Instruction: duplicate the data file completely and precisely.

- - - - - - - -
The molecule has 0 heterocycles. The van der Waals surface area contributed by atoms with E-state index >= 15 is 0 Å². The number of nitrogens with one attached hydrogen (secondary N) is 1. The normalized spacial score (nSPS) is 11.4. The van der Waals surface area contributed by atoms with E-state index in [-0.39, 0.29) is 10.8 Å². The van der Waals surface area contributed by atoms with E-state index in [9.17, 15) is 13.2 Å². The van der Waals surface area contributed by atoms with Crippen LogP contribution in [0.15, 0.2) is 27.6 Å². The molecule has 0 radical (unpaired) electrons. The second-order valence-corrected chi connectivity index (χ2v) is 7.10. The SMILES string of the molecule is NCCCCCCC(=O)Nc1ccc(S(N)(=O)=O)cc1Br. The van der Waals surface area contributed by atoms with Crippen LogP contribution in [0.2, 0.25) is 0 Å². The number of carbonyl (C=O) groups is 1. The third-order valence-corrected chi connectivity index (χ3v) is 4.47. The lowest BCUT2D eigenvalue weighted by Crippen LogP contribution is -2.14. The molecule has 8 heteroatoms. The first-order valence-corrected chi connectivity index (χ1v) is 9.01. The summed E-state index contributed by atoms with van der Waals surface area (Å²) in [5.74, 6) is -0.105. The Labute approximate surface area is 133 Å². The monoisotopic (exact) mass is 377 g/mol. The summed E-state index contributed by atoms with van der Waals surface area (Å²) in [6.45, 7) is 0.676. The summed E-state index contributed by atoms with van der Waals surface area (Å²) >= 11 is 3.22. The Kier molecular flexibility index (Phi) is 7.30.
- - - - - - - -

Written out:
The molecule has 0 heterocycles. The van der Waals surface area contributed by atoms with E-state index >= 15 is 0 Å². The number of nitrogens with one attached hydrogen (secondary N) is 1. The normalized spacial score (nSPS) is 11.4. The van der Waals surface area contributed by atoms with E-state index in [-0.39, 0.29) is 10.8 Å². The van der Waals surface area contributed by atoms with E-state index in [9.17, 15) is 13.2 Å². The van der Waals surface area contributed by atoms with Crippen LogP contribution in [0.15, 0.2) is 27.6 Å². The molecule has 0 radical (unpaired) electrons. The second-order valence-corrected chi connectivity index (χ2v) is 7.10. The SMILES string of the molecule is NCCCCCCC(=O)Nc1ccc(S(N)(=O)=O)cc1Br. The van der Waals surface area contributed by atoms with Crippen LogP contribution in [0.2, 0.25) is 0 Å². The number of carbonyl (C=O) groups is 1. The third-order valence-corrected chi connectivity index (χ3v) is 4.47. The lowest BCUT2D eigenvalue weighted by Crippen LogP contribution is -2.14. The molecule has 8 heteroatoms. The first-order valence-corrected chi connectivity index (χ1v) is 9.01. The summed E-state index contributed by atoms with van der Waals surface area (Å²) in [5.74, 6) is -0.105. The Labute approximate surface area is 133 Å². The monoisotopic (exact) mass is 377 g/mol. The summed E-state index contributed by atoms with van der Waals surface area (Å²) in [6.45, 7) is 0.676. The summed E-state index contributed by atoms with van der Waals surface area (Å²) >= 11 is 3.22. The Kier molecular flexibility index (Phi) is 7.30.